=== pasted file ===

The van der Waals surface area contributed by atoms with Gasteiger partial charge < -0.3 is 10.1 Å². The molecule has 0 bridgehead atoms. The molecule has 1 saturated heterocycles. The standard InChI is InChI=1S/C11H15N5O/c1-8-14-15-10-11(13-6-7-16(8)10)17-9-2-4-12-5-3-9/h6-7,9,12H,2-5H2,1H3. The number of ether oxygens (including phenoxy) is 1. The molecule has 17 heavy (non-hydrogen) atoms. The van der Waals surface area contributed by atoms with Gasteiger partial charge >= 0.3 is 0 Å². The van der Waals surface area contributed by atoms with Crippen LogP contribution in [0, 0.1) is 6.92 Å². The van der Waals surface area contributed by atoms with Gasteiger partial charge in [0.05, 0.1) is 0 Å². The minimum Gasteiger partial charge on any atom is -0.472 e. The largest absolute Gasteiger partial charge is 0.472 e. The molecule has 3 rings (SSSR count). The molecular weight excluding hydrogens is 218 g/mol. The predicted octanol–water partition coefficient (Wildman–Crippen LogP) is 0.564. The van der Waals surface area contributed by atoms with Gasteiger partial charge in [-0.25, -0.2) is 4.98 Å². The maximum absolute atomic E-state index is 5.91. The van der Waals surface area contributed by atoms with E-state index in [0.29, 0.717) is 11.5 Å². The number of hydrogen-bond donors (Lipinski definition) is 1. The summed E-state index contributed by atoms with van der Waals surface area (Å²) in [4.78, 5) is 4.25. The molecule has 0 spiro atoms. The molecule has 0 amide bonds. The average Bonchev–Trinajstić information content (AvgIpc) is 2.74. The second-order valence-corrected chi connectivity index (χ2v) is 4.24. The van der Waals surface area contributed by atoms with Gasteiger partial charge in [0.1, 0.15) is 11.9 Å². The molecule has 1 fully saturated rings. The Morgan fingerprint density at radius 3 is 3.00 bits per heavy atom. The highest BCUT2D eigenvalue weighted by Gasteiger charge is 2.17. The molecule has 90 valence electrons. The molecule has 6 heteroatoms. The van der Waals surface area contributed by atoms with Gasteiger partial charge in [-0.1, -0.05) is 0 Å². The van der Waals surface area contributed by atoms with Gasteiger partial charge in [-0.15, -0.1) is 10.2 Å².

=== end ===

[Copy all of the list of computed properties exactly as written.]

The van der Waals surface area contributed by atoms with Gasteiger partial charge < -0.3 is 10.1 Å². The molecule has 0 bridgehead atoms. The molecule has 1 saturated heterocycles. The standard InChI is InChI=1S/C11H15N5O/c1-8-14-15-10-11(13-6-7-16(8)10)17-9-2-4-12-5-3-9/h6-7,9,12H,2-5H2,1H3. The number of ether oxygens (including phenoxy) is 1. The molecule has 17 heavy (non-hydrogen) atoms. The van der Waals surface area contributed by atoms with Gasteiger partial charge >= 0.3 is 0 Å². The van der Waals surface area contributed by atoms with Crippen LogP contribution in [0, 0.1) is 6.92 Å². The van der Waals surface area contributed by atoms with Gasteiger partial charge in [0.05, 0.1) is 0 Å². The minimum Gasteiger partial charge on any atom is -0.472 e. The largest absolute Gasteiger partial charge is 0.472 e. The molecule has 3 rings (SSSR count). The molecular weight excluding hydrogens is 218 g/mol. The predicted octanol–water partition coefficient (Wildman–Crippen LogP) is 0.564. The van der Waals surface area contributed by atoms with Gasteiger partial charge in [-0.25, -0.2) is 4.98 Å². The maximum absolute atomic E-state index is 5.91. The van der Waals surface area contributed by atoms with E-state index in [0.29, 0.717) is 11.5 Å². The number of hydrogen-bond donors (Lipinski definition) is 1. The summed E-state index contributed by atoms with van der Waals surface area (Å²) in [4.78, 5) is 4.25. The molecule has 0 spiro atoms. The molecule has 0 amide bonds. The average Bonchev–Trinajstić information content (AvgIpc) is 2.74. The second-order valence-corrected chi connectivity index (χ2v) is 4.24. The van der Waals surface area contributed by atoms with Gasteiger partial charge in [0.1, 0.15) is 11.9 Å². The molecule has 1 fully saturated rings. The Morgan fingerprint density at radius 3 is 3.00 bits per heavy atom. The highest BCUT2D eigenvalue weighted by Gasteiger charge is 2.17. The molecule has 90 valence electrons. The molecule has 6 heteroatoms. The van der Waals surface area contributed by atoms with Gasteiger partial charge in [-0.1, -0.05) is 0 Å². The van der Waals surface area contributed by atoms with Gasteiger partial charge in [-0.15, -0.1) is 10.2 Å².